Offshoring? Nearshoring? What are the pros and cons and how to choose the best option?
IT market was never an easy one – there is a limited number of specialists available and skyrocketing need for their knowledge. The problem is widely seen in Europe where, according to the European Commission, a shortage of up to 900 000 skilled ICT workers can be seen in 2020.
World Economic Forum also highlights the problem, as the need for skilled coders and software engineers is booming in the times of the fourth industrial revolution. WEF experts note that 54% of employees will need reskilling by 2022 both to stay on the market and to deliver the workforce needed.
The natural consequence of this situation is the rising cost of ICT workers, especially good ones. Software engineers’ salaries are rising even by 25% yearly and DevOps even more. So many businesses are clinched between the need for skills and limited resources. That’s why it is getting more common to outsource IT processes, both simple and more sophisticated ones, such as software development outsourcing.
In the basics of outsourcing, there is an idea of taking a business process out of the company and transferring it outside, to a specialized service provider. It is common to outsource accounting and legal operations and companies specialized in these processes get market esteem. KPMG or PwC are among the best examples of international giants providing complex outsourcing services.
According to Global Industry Analytics report, the global outsourcing market will reach around $220 billion by 2020. The estimation is not including cloud-based processes, that are basically a top-tech form of outsourcing particular needs, be that delivering an internal tool or providing computing power.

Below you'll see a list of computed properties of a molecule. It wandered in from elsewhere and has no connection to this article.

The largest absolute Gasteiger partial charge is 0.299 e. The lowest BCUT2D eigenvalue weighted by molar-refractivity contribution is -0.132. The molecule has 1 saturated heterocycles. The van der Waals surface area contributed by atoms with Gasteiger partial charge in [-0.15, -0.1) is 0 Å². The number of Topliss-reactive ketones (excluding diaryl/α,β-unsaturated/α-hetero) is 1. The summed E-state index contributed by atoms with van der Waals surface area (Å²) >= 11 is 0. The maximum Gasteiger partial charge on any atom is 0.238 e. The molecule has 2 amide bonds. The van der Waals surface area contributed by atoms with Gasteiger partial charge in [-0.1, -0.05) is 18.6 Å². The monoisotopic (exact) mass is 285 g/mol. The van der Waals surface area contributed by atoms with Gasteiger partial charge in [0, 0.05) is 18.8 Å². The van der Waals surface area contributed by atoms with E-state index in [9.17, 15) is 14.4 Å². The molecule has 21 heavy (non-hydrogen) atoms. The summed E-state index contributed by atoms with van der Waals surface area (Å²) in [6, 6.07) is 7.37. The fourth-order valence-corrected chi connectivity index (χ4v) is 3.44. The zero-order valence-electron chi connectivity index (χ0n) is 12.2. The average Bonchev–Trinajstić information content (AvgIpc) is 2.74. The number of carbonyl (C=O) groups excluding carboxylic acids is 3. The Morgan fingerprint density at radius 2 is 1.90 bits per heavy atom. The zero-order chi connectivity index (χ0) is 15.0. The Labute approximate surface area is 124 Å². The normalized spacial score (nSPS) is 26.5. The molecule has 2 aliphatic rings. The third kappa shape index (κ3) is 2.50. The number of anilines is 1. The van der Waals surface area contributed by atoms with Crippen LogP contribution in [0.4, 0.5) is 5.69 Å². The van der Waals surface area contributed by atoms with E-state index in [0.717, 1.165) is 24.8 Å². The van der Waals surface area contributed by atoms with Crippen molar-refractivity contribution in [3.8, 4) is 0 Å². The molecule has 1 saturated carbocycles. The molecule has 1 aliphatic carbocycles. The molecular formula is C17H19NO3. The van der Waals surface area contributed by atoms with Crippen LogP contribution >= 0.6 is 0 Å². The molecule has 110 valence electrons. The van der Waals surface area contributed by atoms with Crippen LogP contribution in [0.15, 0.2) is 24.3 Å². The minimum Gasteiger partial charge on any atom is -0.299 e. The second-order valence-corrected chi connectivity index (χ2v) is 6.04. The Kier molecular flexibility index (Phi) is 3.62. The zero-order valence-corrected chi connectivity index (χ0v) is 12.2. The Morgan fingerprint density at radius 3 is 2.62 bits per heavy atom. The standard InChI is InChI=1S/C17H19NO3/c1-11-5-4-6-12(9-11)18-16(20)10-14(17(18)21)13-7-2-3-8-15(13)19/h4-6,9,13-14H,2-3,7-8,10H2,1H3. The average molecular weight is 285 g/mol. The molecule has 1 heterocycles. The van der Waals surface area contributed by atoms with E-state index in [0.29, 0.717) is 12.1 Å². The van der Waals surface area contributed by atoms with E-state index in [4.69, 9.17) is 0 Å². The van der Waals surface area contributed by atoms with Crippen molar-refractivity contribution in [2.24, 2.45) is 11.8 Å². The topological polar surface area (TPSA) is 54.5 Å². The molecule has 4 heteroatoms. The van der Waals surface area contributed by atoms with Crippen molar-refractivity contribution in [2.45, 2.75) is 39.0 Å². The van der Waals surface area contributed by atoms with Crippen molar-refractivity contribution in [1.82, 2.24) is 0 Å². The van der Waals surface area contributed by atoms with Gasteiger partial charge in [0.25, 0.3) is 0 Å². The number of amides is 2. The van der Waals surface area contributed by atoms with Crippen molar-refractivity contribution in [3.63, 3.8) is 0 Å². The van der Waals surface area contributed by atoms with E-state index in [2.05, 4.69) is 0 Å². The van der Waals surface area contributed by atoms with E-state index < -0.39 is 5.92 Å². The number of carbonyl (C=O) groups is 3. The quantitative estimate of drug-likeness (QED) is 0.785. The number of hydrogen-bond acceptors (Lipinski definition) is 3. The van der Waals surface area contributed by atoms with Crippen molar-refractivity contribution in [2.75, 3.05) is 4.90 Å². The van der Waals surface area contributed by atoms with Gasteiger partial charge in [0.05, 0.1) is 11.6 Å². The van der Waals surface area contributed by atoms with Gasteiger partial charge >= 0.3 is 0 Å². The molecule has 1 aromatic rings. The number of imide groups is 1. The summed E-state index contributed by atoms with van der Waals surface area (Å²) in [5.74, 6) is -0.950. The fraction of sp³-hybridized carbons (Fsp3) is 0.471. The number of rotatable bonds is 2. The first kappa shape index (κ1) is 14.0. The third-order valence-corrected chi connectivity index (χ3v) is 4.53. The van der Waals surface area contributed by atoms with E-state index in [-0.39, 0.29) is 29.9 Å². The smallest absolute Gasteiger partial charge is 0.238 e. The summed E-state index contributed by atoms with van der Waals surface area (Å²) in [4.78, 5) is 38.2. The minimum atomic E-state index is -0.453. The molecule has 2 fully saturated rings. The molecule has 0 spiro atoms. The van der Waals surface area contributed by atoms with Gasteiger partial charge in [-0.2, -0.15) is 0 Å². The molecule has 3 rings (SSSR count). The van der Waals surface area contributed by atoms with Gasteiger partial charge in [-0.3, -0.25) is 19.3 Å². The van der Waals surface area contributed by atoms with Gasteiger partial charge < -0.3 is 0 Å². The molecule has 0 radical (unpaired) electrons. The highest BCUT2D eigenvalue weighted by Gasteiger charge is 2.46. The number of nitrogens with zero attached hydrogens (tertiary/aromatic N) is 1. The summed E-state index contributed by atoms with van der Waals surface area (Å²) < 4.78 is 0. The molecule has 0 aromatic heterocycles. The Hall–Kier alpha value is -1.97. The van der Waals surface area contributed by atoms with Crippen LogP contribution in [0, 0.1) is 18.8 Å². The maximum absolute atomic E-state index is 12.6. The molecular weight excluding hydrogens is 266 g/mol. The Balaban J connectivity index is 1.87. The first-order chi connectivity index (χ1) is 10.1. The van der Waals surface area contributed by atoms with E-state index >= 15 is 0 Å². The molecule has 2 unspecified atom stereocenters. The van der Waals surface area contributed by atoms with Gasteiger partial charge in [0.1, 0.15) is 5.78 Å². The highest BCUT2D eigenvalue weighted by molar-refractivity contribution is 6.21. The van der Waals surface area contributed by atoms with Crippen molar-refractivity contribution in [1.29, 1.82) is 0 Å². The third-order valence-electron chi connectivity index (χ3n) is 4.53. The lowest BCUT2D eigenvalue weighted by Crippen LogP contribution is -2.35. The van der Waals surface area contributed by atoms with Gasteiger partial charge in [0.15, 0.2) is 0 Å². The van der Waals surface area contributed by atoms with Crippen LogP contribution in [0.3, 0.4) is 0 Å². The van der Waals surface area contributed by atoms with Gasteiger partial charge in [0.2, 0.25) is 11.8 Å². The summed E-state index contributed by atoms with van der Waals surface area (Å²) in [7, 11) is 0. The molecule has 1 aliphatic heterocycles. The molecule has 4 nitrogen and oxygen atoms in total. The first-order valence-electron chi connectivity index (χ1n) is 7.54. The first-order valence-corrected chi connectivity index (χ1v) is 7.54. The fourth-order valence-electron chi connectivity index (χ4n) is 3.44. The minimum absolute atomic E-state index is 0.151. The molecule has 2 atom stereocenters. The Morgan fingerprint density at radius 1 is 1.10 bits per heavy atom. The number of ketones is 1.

Software development outsourcing itself is usually divided into offshoring and nearshoring.
Offshoring is basically a geographical term, imposing that the job to do is being transferred… well… somewhere far away. It is usually used in the context of transferring the processes from a developed economy into an emerging one. Offshoring can include both simple tasks requiring an unskilled workforce and sophisticated tasks that are to be fulfilled by super-skilled teams of experts. That’s basically not in the core of the idea.
Offshoring usually comes with a great deal of savings coming from economical differences. And that’s a natural thing – offshore workers provide good quality for the money they consider fair. And that’s usually less than the local workforce considers as such.
Nearshoring is the same concept as offshoring, but the geography changes. In this situation, the company is transferring business processes to the partner in a nearby (or at least close) country. So a single company can be both offshore and nearshore partner, depending on the client it works with.
Onshoring is the last term when considering the relations between geography and outsourcing. Onshoring transfers the processes to the outsourcing company in the same country, but with all the advantages of IT outsourcing services.
A single company can be onshore, nearshore and offshore services provider, depending on the geographical localization of the client. So Ideamotive, a Polish software house, is:
Considering the fact that all these -shorings refer only to the geographical location of the partner, and in the age of the Internet it matters only for manufacturing business, most of the pros and cons are common. But not all of them!